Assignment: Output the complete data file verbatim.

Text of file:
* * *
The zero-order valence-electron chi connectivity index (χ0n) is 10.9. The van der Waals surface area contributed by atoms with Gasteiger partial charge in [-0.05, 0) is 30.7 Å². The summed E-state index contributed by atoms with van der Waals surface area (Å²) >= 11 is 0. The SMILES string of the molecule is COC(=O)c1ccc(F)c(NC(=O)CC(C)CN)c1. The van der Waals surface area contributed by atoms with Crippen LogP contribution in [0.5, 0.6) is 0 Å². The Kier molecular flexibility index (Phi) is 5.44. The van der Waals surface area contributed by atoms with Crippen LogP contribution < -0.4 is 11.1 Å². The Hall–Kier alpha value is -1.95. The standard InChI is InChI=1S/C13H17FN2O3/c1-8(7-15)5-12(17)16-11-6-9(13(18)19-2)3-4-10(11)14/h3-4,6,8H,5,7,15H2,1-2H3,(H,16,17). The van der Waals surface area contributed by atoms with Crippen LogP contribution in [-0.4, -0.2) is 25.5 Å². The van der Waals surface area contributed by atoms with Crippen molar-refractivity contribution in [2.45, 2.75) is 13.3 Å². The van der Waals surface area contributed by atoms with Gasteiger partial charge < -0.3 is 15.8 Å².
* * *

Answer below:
The zero-order valence-electron chi connectivity index (χ0n) is 10.9. The van der Waals surface area contributed by atoms with Gasteiger partial charge in [-0.05, 0) is 30.7 Å². The summed E-state index contributed by atoms with van der Waals surface area (Å²) >= 11 is 0. The SMILES string of the molecule is COC(=O)c1ccc(F)c(NC(=O)CC(C)CN)c1. The van der Waals surface area contributed by atoms with Crippen LogP contribution in [0.5, 0.6) is 0 Å². The Kier molecular flexibility index (Phi) is 5.44. The van der Waals surface area contributed by atoms with Crippen LogP contribution < -0.4 is 11.1 Å². The Hall–Kier alpha value is -1.95. The standard InChI is InChI=1S/C13H17FN2O3/c1-8(7-15)5-12(17)16-11-6-9(13(18)19-2)3-4-10(11)14/h3-4,6,8H,5,7,15H2,1-2H3,(H,16,17). The van der Waals surface area contributed by atoms with Crippen LogP contribution in [-0.4, -0.2) is 25.5 Å². The van der Waals surface area contributed by atoms with Crippen molar-refractivity contribution in [2.45, 2.75) is 13.3 Å². The van der Waals surface area contributed by atoms with Gasteiger partial charge < -0.3 is 15.8 Å².